Years ago I tested appliances for Consumer’s Digest Magazine and once had the good fortune to try out about eight different bread-making machines (that was back in the day when these machines were the rage).

If you have a bread-making machine, do you remember which closet you stuck it in? (The one I eventually bought is in my basement.)

One of the most interesting models was a Toastmaster. Not only could it be used to make a loaf of bread, I could also make butter in it.

Which I did.

I remember buying heavy sweet cream and pouring it into the machine, pressing a few buttons and in a few minutes, voila! there was the freshest, sweetest, creamiest butter I EVER tasted. I smeared it on the bread I had baked in the machine. That was a delicious day.

Of course, at the bottom of the container was a big bonus: real, fresh buttermilk, the liquid left over when you churn cream into butter. After I finished my work I poured it into a glass and drank it, with its teeny butter spots and all, down in a couple of gulps.

If you’ve never tasted fresh buttermilk, you’ve missed a goodie. It’s thin, tangy and extraordinarily thirst quenching. Different. Special.

I haven’t made butter (or buttermilk since then). I buy buttermilk the way most folks do, in the supermarket. It’s not really made the way I made mine. Commercial buttermilk is made by combining skim or low-fat milk with specific cultures and thickeners. It doesn’t have that “just-churned” taste, but it’s still quite delicious to drink or poured over cold cereal.

Although buttermilk has become a bit more popular in recent years because it contains probiotics, most people I know shiver at the thought of drinking it. But I say: give it a try. If not as a beverage by itself, then perhaps in a smoothie. 

At the very least, use it to make muffins, pancakes, cornbread, banana bread and stuff like that. Buttermilk makes all these baked items incredibly crumbly/tender. Or make it into Ranch Dressing. Or use it for cream soups.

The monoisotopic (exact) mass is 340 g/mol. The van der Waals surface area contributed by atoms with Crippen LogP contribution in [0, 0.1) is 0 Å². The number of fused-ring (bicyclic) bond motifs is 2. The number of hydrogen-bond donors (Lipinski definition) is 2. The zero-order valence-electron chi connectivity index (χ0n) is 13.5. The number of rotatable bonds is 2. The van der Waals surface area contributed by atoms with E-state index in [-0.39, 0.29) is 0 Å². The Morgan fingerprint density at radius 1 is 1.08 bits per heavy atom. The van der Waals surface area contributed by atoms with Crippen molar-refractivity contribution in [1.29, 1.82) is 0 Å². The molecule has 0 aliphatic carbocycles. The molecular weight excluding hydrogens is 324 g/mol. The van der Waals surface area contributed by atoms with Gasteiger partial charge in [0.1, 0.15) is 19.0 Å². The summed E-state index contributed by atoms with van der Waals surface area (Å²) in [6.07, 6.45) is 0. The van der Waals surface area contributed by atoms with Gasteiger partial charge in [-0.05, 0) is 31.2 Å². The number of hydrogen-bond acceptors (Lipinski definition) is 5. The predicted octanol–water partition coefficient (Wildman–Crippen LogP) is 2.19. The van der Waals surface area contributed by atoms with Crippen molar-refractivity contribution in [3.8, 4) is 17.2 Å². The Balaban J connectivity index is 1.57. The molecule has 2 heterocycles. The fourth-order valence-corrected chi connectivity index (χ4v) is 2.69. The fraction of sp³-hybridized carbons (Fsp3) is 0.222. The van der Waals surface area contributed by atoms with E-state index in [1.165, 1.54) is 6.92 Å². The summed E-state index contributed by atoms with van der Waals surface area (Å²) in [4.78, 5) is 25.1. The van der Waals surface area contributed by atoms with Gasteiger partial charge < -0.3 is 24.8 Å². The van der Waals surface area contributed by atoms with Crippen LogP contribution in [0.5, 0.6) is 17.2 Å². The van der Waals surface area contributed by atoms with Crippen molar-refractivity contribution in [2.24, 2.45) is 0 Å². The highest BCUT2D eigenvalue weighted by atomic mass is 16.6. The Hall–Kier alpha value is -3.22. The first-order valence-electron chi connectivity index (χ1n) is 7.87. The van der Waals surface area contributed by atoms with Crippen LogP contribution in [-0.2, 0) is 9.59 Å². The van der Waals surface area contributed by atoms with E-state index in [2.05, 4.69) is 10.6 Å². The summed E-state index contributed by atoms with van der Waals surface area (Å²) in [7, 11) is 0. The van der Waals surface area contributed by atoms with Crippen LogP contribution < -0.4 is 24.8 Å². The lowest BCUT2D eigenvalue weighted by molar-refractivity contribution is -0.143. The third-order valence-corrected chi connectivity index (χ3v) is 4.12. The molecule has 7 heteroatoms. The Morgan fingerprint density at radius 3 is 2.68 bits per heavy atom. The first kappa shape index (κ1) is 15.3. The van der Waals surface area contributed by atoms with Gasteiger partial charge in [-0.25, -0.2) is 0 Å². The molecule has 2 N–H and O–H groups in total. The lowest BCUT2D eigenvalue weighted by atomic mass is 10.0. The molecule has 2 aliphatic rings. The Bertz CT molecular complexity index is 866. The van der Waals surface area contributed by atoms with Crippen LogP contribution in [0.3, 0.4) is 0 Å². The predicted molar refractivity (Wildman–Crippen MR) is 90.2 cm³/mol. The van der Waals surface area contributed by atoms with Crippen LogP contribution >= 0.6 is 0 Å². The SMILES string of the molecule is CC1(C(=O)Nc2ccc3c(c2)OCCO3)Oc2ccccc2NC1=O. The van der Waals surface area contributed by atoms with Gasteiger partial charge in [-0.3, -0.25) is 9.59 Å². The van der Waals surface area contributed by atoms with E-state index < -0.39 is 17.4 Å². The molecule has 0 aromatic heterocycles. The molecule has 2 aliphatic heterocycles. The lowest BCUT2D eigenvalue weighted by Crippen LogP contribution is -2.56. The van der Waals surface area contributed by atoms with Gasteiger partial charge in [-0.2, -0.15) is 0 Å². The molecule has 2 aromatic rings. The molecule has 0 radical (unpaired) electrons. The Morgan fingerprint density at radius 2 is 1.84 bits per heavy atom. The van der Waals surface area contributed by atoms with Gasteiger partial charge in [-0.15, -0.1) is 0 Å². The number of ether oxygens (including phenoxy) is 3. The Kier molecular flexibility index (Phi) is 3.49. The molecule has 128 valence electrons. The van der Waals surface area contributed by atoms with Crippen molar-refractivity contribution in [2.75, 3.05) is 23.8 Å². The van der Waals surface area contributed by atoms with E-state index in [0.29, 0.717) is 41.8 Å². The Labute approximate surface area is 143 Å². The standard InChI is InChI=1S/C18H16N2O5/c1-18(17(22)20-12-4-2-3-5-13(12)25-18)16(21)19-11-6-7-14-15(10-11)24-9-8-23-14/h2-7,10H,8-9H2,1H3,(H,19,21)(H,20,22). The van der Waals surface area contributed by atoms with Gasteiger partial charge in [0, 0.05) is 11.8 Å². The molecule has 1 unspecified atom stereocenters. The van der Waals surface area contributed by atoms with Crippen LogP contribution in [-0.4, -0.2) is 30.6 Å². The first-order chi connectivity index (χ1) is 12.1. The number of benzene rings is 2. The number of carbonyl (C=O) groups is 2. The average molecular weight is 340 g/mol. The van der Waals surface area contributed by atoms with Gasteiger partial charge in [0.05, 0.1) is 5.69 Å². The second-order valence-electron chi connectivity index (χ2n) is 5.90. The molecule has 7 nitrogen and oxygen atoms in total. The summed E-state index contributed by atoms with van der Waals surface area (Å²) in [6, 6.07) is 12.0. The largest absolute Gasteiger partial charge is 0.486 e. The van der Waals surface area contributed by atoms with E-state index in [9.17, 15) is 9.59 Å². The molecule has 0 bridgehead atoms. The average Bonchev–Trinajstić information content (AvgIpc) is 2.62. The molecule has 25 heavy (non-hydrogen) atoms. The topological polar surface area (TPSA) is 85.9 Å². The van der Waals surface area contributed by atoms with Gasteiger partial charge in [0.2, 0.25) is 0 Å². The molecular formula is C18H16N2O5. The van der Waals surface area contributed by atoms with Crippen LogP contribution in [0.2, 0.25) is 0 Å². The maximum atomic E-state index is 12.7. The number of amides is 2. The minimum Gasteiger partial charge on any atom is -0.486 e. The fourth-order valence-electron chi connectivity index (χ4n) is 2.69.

Sometimes people tell me that they don’t want to buy buttermilk because they’re only going to use it for one recipe and it’s not worth getting a whole quart. But really, once you have it in the house, and you try it, you’re going to use it again. I promise.

Like for these biscuits:

Buttermilk Biscuits

1-1/2 cups all-purpose flour

1/2 cup cake flour

2 teaspoons baking powder

3/4 teaspoon salt

1/2 teaspoon baking soda

2 teaspoons grated fresh lemon peel, optional

8 tablespoons cold butter

2/3 cup buttermilk

 

Preheat the oven to 400 degrees. Lightly grease a cookie sheet. Sift the flour, cake flour, baking powder, salt and baking soda into a bowl. Stir in the lemon peel, if used. Cut the butter into chunks and add it to the bowl. Work the butter into the flour mixture with your fingers or a pastry blender until the mixture resembles coarse crumbs. Pour in the buttermilk and mix until you can form a soft ball of dough. Try not to pound or overwork the dough (this makes the biscuits tough). Place the dough on a lightly floured surface and knead a couple of times. Roll or press the dough gently to 1/2-inch thickness. Cut out circles with a doughnut cutter or the bottom of a glass. Place the circles one inch apart (for darker biscuits) or close together (for fluffier biscuits) on the cookie sheet. Bake for about 20 minutes or until they have risen and are lightly browned. Makes about 10